If there’s one thing the Olympics offers better than any other sporting event, it’s an iconic moment. Every time the Games come around, there is at least one thing that takes America, if not the world, by storm, whether it’s Jesse Owens taking down the Germans in Berlin 1936, The Miracle on Ice in Lake Placid 1980 or Michael Phelps just barely setting a record with eight gold medals.
My all-time Olympic memory, though, happened when I was just 4 years old, when the United States took back the title of world basketball champions by assembling the Dream Team and annihilating the competition at the 1992 Games in Barcelona. I talked about the Dream Team previously on the Twenty & Change blog, but it can’t be stated enough: This was the greatest assembly of talent sports has ever seen. At least, it was the greatest disparity between the best and the rest.
The team featured the best of the best in the NBA: Michael Jordan, Magic Johnson, Larry Bird, Patrick Ewing, Charles Barkley, Karl Malone, Scottie Pippen … each player on the team would be named to the Hall of Fame (well, Christian Laettner made the College Basketball Hall of Fame, but it still counts). They showed what having professional athletes could bring to the Olympics — only amateurs had been permitted to compete previously. It was a show, and boy, did it come through.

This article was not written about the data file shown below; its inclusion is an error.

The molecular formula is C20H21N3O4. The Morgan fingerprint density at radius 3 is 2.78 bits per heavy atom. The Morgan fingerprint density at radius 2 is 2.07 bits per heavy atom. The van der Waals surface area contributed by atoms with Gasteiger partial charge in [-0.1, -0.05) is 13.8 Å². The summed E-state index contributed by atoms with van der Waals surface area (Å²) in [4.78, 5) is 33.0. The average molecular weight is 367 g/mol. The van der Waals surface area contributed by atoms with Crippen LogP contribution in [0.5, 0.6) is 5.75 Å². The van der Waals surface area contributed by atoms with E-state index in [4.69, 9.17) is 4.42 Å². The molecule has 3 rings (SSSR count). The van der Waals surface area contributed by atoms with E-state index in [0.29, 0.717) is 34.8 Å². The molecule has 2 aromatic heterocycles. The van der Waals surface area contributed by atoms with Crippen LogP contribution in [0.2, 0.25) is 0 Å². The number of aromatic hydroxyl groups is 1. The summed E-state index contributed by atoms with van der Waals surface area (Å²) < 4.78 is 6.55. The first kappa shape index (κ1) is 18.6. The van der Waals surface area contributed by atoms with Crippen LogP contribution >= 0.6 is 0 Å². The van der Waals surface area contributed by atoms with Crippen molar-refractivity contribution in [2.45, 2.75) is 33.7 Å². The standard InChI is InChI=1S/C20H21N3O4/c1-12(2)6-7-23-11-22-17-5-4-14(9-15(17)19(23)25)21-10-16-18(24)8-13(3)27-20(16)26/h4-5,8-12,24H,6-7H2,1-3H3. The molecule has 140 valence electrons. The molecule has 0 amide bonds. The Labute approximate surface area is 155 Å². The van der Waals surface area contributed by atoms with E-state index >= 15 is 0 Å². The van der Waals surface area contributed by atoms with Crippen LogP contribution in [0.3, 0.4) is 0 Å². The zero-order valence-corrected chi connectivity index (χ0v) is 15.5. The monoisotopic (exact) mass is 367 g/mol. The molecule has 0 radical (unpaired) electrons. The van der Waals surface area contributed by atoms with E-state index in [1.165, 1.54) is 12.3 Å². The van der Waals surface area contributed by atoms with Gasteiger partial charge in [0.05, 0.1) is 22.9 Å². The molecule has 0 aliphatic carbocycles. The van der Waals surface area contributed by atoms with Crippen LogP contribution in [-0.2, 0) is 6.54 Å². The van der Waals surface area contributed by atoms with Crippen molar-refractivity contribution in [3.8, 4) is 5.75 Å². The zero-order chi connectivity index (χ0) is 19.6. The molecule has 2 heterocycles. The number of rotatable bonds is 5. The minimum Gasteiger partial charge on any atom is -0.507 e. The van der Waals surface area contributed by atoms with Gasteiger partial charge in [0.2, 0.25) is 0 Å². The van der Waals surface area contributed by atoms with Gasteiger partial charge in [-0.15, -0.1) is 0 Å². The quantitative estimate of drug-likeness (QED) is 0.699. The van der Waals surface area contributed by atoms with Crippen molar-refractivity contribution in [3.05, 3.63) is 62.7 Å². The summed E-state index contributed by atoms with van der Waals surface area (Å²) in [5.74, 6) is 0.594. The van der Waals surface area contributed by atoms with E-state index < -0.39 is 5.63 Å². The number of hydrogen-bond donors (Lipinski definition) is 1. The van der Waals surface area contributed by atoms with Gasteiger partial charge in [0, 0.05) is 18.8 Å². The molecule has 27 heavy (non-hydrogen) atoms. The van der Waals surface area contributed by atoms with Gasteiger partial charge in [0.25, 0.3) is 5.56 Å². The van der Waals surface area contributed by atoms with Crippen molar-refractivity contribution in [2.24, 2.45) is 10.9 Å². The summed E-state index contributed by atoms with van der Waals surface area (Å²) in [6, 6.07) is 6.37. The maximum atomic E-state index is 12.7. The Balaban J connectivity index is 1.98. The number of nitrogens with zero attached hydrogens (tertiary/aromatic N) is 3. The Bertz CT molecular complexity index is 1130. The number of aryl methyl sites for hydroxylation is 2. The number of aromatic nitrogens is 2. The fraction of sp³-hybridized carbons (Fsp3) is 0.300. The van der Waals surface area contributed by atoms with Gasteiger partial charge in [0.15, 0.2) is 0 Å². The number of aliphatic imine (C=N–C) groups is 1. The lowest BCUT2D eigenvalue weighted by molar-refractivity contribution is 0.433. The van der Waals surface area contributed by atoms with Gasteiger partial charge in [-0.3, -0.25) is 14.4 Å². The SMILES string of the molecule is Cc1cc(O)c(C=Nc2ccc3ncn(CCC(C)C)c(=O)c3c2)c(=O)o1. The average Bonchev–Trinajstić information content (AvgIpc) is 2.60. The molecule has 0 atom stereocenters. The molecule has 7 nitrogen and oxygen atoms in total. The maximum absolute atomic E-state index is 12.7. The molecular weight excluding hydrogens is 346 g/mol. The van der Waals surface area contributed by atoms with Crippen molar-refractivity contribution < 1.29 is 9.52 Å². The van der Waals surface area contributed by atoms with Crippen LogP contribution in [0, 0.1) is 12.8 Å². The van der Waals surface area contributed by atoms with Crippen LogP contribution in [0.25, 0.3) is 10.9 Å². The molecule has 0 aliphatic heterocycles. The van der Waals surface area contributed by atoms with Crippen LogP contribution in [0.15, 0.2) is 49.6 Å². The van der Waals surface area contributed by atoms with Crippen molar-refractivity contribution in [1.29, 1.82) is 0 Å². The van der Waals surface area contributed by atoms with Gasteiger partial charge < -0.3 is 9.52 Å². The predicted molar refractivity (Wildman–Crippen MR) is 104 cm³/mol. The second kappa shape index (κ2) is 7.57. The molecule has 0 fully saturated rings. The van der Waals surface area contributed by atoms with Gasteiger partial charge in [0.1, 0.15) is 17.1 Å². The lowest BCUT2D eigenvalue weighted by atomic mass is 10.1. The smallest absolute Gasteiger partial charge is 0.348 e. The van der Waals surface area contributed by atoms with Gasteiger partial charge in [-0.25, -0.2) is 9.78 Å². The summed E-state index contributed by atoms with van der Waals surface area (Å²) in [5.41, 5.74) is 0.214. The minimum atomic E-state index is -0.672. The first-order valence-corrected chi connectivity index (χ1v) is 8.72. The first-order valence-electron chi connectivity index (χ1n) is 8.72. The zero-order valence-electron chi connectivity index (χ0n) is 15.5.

Nobody stood a chance, but the games were still fun to watch. Better yet, the opposing fans and even players were glad to be a part of it. The Olympics are all about bringing people from around the globe together, and in 1992, everyone agreed that USA basketball was the star attraction. The actual games were afterthoughts; Team USA won by an average of nearly 44 points per game.
I remember watching from the house my family had by the beach in Ocean City, N.J. Even as a little kid, I could tell this was a big deal. I didn’t know who anybody really was (well, except for Jordan; even newborns knew who he was), but I could tell they were something special. The game would be on, the U.S. would put on its show, everybody would cheer, and I’d want to go out and re-create what I’d just seen.
Nowadays, the world of basketball has caught up with the U.S. Most people feel the best talent comes from the States, but that’s just enough to make LeBron James, Kevin Durant and company the favorites to win the gold. In ’92, there was never much hope for any of the other teams. That phenomenon could never happen again. Other groups may take the moniker of “Dream Team,” but nothing beats the original.
What Olympic moment do you remember most?